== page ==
Having never read The Book Thief by Markus Zusak, I really had no expectations when I sat down to watch Brian Percival’s movie version, and I must say that I was absolutely blown away. From the very beginning of the film, the beautiful scenery and detailed costumes helped set the stage for the heart-warming story of Liesel Meminger, a child adopted by Hans and Rose Hubermann in a small German town during World War II. As the film follows Liesel’s story, each character that emerges – from the neighbor boy (Rudy) to the Jew (Max) who comes to hide in the basement to the Burgermeister’s wife (Ilsa)who lets Liesel read her books – is well developed, and I harbored a small love for each and every one. Despite the movie’s serious setting, there were moments of humor sprinkled throughout and, though I had tears in my eyes during at least one portion of the film, I didn’t feel emotionally drained by the end. Overall, The Book Thief certainly ranks as one of the best films I have seen recently, and I may even have to go out and buy it, something I don’t say very often.Overall Rating: A
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The Other Woman

The Other Woman, starring Cameron Diaz, Leslie Mann, and Kate Upton, follows the story of three women who all find that they are dating or married to the same man, played by Nikolaj Coster-Waldau. Although the women had three distinct personalities, which allowed for some humorous antics, I felt that the movie was fairly predictable and had a weak storyline. During two separate occasions, I also felt that the film was trying so hard to be funny that it crossed the line between funny and obnoxious, something that does not appeal to me. Overall, I think the acting was decent, and the movie did make the hour and a half I used to watch it pass by quickly. However, I don’t ever need to watch it again, and I am glad that I didn’t spend money to see it in the theater.Overall Rating: C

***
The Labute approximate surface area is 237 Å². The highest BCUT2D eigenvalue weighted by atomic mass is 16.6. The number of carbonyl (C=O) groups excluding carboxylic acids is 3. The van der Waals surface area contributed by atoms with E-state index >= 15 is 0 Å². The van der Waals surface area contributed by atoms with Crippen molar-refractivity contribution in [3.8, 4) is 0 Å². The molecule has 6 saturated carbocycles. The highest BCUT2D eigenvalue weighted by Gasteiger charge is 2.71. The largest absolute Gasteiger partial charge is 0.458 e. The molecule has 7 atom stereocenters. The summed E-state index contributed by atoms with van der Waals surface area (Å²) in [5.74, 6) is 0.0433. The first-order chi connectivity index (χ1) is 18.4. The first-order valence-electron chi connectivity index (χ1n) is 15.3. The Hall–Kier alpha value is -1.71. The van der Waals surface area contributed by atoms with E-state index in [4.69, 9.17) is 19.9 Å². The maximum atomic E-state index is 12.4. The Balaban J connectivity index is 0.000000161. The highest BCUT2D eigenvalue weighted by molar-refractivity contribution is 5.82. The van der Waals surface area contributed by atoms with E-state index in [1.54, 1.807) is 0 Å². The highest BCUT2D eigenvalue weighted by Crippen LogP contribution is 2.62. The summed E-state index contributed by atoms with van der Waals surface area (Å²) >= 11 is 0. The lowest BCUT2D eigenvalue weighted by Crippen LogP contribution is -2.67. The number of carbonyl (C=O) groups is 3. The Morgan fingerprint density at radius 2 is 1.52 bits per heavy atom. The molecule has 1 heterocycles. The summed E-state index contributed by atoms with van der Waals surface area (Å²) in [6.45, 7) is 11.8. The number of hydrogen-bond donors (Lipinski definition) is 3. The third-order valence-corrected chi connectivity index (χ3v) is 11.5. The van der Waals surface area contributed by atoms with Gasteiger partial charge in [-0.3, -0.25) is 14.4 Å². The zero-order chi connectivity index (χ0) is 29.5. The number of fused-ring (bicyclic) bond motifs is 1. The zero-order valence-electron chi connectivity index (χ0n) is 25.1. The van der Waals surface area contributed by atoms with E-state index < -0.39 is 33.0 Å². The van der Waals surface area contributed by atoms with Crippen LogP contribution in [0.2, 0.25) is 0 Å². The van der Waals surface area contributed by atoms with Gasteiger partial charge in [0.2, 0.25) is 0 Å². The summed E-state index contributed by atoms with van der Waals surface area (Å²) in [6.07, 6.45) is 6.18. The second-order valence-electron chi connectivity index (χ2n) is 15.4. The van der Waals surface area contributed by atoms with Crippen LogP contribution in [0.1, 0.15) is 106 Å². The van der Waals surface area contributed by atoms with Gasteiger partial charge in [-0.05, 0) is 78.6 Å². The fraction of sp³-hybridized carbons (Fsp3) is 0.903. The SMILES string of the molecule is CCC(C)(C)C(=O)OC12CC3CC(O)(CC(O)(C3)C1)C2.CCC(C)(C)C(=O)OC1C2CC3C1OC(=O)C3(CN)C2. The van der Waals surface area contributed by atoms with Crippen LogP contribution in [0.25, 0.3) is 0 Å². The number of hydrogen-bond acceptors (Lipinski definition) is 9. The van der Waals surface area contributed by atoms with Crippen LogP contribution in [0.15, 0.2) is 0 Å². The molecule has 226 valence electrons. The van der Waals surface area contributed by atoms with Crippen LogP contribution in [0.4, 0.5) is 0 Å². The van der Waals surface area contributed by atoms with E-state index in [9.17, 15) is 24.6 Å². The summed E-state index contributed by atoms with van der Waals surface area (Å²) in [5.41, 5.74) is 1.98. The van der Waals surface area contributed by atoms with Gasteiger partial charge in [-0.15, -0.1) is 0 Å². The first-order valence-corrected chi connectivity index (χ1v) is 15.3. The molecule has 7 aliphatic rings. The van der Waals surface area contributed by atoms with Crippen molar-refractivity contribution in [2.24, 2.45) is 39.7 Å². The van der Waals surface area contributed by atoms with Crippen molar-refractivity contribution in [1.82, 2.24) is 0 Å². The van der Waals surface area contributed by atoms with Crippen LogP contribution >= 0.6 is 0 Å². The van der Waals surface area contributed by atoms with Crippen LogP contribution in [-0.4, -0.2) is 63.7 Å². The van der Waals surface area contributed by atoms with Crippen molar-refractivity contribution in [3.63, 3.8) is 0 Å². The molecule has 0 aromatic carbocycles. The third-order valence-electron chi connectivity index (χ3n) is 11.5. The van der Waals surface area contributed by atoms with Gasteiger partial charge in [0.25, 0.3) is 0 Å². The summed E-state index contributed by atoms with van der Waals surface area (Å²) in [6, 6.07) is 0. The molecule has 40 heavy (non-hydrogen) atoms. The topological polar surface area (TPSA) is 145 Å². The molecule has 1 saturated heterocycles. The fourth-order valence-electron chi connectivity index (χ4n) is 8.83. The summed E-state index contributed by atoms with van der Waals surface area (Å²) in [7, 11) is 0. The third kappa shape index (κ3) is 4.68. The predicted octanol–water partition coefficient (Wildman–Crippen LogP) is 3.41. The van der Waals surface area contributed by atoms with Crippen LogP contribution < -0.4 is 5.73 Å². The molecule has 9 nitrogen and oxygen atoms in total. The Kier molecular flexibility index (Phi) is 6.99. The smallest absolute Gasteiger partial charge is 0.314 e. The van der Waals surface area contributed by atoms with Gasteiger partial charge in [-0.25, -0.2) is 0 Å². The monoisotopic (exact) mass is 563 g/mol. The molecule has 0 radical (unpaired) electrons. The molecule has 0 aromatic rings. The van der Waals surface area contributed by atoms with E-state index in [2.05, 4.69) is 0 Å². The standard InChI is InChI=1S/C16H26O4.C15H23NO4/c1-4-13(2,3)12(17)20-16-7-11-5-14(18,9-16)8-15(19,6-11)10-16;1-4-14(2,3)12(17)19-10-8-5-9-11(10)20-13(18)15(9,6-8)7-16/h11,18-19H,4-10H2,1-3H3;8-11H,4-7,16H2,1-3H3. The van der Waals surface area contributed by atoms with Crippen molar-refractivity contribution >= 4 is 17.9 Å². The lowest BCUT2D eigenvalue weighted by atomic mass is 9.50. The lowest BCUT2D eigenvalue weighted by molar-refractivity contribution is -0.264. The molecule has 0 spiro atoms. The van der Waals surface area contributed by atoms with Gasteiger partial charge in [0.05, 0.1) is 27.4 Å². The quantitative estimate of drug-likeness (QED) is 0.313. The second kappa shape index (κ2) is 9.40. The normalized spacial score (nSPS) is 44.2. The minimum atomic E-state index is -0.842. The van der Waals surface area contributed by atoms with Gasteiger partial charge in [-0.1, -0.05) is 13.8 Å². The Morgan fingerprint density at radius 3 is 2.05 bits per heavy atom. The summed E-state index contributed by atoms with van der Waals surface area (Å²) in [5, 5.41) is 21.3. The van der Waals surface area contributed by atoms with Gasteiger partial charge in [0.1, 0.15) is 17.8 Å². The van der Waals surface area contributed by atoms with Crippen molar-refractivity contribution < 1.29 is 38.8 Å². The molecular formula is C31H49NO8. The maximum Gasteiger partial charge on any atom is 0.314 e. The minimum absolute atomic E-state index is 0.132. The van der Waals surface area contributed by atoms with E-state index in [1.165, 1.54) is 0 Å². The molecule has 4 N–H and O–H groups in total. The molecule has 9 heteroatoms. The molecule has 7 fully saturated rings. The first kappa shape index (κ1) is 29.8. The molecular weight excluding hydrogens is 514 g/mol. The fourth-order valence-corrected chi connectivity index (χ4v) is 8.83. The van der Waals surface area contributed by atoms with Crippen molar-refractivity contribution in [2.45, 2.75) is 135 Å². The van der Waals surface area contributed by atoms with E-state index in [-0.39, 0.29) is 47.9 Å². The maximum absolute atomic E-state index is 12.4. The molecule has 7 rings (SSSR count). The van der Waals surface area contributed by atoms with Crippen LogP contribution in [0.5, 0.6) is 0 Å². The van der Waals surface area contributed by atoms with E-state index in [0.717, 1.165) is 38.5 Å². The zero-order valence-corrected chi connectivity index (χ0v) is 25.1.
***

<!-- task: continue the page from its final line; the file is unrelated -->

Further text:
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The Fault in Our Stars

The Fault in Our Stars – based on the young adult novel of the same name – focuses on two teenagers named Hazel (Shailene Woodley) and Augustus (Ansel Elgort) who form a relationship after meeting in a cancer support group. Throughout the movie, Hazel is very frank about her diagnosis and doesn’t revert to the woe-is-me view point, which is refreshing for a film with such a solemn topic. The acting is superb and the storyline stays (mostly) true to the book itself. My only true complaint is that, at several points, text bubbles representing text messages appear on the screen, and they are written in a font that was difficult for me to read. Overall, it was a great film and one that I may have to go out and purchase. Overall Rating: A-